Drawing Player Comparisons for Brennan Boesch

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We all love comparisons. NBA fans talk about “the next Michael Jordan” and shifty running backs draw comparison to Barry Sanders. The labels and comparisons are often unfair to the player in question but they can often provide some thought provoking points.

The 2010 Detroit Tigers featured a number of young or unproven commodities in important roles. With just one season under their belts it is hard to know exactly how they will ultimately turn out as major leaguers although their playing time does give us something to go off of. With that being said, I decided to devote an off-season series of posts to comparing some of the young Tigers to established major leaguers.

I will get to some comparisons for Brennan Boesch shortly but I feel the need to lay some things out before we get there. For each player in the series I will make three comparisons: one at a hall of fame level (with full understanding that not every Tigers player to be profiled has HOF potential), one at a solid Major Leaguer level (think of this as a dependable player and boarderline All-Star), and one at a role player level (A guy who has been around the Majors but might not be a central part of his team or has bounced around a bit).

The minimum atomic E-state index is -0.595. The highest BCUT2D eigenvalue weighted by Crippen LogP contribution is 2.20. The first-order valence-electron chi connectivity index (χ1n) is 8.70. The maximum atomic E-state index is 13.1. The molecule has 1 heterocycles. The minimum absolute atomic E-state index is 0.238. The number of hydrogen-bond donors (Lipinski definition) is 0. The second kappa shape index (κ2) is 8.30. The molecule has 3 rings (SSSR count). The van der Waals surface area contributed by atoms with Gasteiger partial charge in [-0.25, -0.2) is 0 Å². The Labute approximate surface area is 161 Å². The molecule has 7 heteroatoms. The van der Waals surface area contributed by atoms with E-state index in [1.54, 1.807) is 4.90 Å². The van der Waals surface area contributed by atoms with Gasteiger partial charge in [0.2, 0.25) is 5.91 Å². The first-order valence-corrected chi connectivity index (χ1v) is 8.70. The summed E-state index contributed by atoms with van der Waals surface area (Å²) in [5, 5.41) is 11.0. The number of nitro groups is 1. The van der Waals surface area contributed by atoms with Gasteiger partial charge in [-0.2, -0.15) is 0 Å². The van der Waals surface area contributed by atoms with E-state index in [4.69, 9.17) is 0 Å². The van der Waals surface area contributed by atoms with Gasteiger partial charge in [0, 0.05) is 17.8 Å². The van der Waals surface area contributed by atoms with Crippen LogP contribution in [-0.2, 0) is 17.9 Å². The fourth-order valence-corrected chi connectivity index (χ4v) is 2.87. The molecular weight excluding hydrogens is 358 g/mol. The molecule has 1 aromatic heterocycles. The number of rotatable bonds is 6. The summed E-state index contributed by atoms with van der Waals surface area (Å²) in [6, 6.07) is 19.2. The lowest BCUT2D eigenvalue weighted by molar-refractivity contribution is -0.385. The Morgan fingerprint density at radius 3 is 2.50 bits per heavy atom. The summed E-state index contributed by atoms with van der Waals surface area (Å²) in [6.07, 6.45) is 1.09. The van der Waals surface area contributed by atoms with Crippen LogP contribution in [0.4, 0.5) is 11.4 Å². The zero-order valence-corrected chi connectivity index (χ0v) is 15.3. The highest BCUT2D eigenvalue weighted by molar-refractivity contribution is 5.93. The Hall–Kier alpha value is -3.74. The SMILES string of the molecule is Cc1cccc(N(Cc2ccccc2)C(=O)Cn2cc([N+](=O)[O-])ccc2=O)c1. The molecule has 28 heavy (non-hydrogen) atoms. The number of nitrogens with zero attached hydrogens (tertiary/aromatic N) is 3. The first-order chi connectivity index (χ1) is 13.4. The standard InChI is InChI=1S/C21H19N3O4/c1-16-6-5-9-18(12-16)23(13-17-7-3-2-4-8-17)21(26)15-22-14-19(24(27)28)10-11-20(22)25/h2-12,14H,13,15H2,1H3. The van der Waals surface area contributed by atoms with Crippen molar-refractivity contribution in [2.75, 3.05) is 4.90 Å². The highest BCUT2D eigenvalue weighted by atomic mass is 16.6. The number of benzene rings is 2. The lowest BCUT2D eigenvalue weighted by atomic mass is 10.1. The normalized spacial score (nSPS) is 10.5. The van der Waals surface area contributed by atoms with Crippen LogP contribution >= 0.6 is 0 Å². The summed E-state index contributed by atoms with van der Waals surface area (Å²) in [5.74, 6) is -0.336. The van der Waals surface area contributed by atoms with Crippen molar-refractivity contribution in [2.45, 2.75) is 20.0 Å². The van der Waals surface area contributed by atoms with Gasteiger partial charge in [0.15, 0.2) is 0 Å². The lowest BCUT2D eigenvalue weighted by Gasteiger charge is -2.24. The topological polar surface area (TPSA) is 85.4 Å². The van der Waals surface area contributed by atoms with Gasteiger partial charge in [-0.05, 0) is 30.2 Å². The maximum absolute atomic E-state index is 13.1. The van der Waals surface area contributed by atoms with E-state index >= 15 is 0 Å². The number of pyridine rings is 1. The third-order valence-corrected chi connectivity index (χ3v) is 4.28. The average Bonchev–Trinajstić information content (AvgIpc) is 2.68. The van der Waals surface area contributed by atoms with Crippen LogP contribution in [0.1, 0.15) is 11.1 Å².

Some comparisons are made just because a particular player brings another player to mind while others are more like career projections or wishes. Some of you might rip this as a pointless exercise while others might find it interesting. If you are of the former, I apologize, if you are of the latter then please let me know your thoughts as I think this could generate some good discussion. Here we go…

Hall of Fame Comparison: Vladimir Guerrero

I know, I know. I’m going overboard already. Before I get blasted for trying to compare Brennan Boesch to one of the generation’s greatest hitters let’s take a step back and remember that the comparison is being made based on some common traits rather than any sort of prediction that Boesch is the next Vlad Guerrero.

The basis of the comparison is rooted in this: when Brennan Boesch was in the midst of his torrid start there wasn’t a pitch he couldn’t hit. He could take a ball a foot outside of the strike zone and drive it the other way for an extra base hit. Simply put, if he could reach it, he could hit it. The player that exemplifies this trait more than any other is Vladimir Guerrero. He is first (maybe only) player that comes to mind for which the strike zone doesn’t matter. I have seen him hit a home run from pitches everywhere between his shoe-tops and his neck.

Nowhere in my head or in my heart do I believe that Brennan Boesch will be a Hall of Famer but if I have to pick one that he can occasionally remind me of it is Vlad Guerrero. Brennan will have to develop more plate discipline to find consistent success but his ability to occasionally do good things with a bad pitch can’t be denied.